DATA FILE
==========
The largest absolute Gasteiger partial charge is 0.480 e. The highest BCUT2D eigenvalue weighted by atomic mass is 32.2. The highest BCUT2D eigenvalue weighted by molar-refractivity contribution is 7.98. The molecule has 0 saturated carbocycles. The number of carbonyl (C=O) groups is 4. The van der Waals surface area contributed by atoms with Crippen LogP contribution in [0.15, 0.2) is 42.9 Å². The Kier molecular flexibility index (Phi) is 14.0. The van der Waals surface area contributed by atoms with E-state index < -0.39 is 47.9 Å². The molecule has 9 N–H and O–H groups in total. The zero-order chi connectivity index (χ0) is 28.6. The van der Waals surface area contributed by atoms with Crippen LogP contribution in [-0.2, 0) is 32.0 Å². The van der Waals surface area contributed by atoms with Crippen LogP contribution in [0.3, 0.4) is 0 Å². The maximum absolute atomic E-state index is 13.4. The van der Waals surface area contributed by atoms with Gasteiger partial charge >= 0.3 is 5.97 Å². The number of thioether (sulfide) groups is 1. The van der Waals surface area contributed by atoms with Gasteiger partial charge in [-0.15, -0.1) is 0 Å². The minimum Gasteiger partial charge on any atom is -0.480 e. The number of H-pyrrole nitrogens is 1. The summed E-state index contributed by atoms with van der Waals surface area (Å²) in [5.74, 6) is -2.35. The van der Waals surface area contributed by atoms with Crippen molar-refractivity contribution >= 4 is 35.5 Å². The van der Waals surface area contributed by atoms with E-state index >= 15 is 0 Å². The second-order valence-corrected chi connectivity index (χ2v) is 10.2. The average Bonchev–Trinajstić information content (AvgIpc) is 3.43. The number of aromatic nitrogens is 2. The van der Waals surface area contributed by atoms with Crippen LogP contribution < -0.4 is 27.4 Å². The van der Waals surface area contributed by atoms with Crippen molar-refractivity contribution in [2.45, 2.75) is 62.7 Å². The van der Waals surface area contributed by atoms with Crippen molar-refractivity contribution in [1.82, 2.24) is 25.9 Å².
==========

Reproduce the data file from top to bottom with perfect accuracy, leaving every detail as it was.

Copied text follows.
The largest absolute Gasteiger partial charge is 0.480 e. The highest BCUT2D eigenvalue weighted by atomic mass is 32.2. The highest BCUT2D eigenvalue weighted by molar-refractivity contribution is 7.98. The molecule has 0 saturated carbocycles. The number of carbonyl (C=O) groups is 4. The van der Waals surface area contributed by atoms with Crippen LogP contribution in [0.15, 0.2) is 42.9 Å². The Kier molecular flexibility index (Phi) is 14.0. The van der Waals surface area contributed by atoms with E-state index < -0.39 is 47.9 Å². The molecule has 9 N–H and O–H groups in total. The zero-order chi connectivity index (χ0) is 28.6. The van der Waals surface area contributed by atoms with Crippen LogP contribution in [-0.2, 0) is 32.0 Å². The van der Waals surface area contributed by atoms with Crippen LogP contribution in [0.3, 0.4) is 0 Å². The maximum absolute atomic E-state index is 13.4. The van der Waals surface area contributed by atoms with Gasteiger partial charge >= 0.3 is 5.97 Å². The number of thioether (sulfide) groups is 1. The van der Waals surface area contributed by atoms with Gasteiger partial charge in [-0.15, -0.1) is 0 Å². The minimum Gasteiger partial charge on any atom is -0.480 e. The number of H-pyrrole nitrogens is 1. The summed E-state index contributed by atoms with van der Waals surface area (Å²) in [5.74, 6) is -2.35. The van der Waals surface area contributed by atoms with Crippen molar-refractivity contribution >= 4 is 35.5 Å². The van der Waals surface area contributed by atoms with E-state index >= 15 is 0 Å². The second-order valence-corrected chi connectivity index (χ2v) is 10.2. The average Bonchev–Trinajstić information content (AvgIpc) is 3.43. The number of aromatic nitrogens is 2. The van der Waals surface area contributed by atoms with Crippen LogP contribution < -0.4 is 27.4 Å². The van der Waals surface area contributed by atoms with Crippen molar-refractivity contribution in [2.45, 2.75) is 62.7 Å². The van der Waals surface area contributed by atoms with Crippen molar-refractivity contribution in [1.82, 2.24) is 25.9 Å².